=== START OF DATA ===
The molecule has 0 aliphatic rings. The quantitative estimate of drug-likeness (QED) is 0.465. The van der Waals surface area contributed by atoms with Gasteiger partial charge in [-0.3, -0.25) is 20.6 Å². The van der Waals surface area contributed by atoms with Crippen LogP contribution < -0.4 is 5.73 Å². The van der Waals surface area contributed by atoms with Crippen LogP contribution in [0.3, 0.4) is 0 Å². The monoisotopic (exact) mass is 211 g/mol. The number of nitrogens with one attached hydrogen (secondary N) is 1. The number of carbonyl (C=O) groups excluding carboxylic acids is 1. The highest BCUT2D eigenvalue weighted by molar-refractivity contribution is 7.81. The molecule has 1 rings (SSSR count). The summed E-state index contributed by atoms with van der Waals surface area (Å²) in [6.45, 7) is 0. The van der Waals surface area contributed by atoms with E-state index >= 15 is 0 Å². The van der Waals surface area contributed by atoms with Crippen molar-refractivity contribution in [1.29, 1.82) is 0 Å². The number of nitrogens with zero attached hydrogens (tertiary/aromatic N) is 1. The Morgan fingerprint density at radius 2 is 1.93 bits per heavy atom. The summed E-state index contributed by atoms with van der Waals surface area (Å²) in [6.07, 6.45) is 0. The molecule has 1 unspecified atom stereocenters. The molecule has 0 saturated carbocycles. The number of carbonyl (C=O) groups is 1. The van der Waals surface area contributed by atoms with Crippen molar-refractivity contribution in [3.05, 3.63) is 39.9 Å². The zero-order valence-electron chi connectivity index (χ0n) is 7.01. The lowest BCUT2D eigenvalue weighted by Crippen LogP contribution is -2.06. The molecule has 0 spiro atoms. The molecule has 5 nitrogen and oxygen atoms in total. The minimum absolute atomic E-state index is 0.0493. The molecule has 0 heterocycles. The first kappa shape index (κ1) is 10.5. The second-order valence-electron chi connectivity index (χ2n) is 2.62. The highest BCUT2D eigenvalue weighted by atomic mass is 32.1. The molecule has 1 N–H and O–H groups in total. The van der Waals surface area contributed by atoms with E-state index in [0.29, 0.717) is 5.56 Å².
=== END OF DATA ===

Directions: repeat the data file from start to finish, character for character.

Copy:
The molecule has 0 aliphatic rings. The quantitative estimate of drug-likeness (QED) is 0.465. The van der Waals surface area contributed by atoms with Gasteiger partial charge in [-0.3, -0.25) is 20.6 Å². The van der Waals surface area contributed by atoms with Crippen LogP contribution < -0.4 is 5.73 Å². The van der Waals surface area contributed by atoms with Crippen LogP contribution in [0.3, 0.4) is 0 Å². The monoisotopic (exact) mass is 211 g/mol. The number of nitrogens with one attached hydrogen (secondary N) is 1. The number of carbonyl (C=O) groups excluding carboxylic acids is 1. The highest BCUT2D eigenvalue weighted by molar-refractivity contribution is 7.81. The molecule has 1 rings (SSSR count). The summed E-state index contributed by atoms with van der Waals surface area (Å²) in [6.45, 7) is 0. The van der Waals surface area contributed by atoms with E-state index >= 15 is 0 Å². The van der Waals surface area contributed by atoms with Crippen molar-refractivity contribution in [1.29, 1.82) is 0 Å². The number of nitrogens with zero attached hydrogens (tertiary/aromatic N) is 1. The Morgan fingerprint density at radius 2 is 1.93 bits per heavy atom. The summed E-state index contributed by atoms with van der Waals surface area (Å²) in [6.07, 6.45) is 0. The molecule has 1 unspecified atom stereocenters. The molecule has 0 saturated carbocycles. The number of carbonyl (C=O) groups is 1. The van der Waals surface area contributed by atoms with Crippen molar-refractivity contribution in [3.05, 3.63) is 39.9 Å². The zero-order valence-electron chi connectivity index (χ0n) is 7.01. The lowest BCUT2D eigenvalue weighted by Crippen LogP contribution is -2.06. The molecule has 0 spiro atoms. The molecule has 5 nitrogen and oxygen atoms in total. The minimum absolute atomic E-state index is 0.0493. The molecule has 0 heterocycles. The first kappa shape index (κ1) is 10.5. The second-order valence-electron chi connectivity index (χ2n) is 2.62. The highest BCUT2D eigenvalue weighted by atomic mass is 32.1. The molecule has 1 N–H and O–H groups in total. The van der Waals surface area contributed by atoms with E-state index in [0.29, 0.717) is 5.56 Å².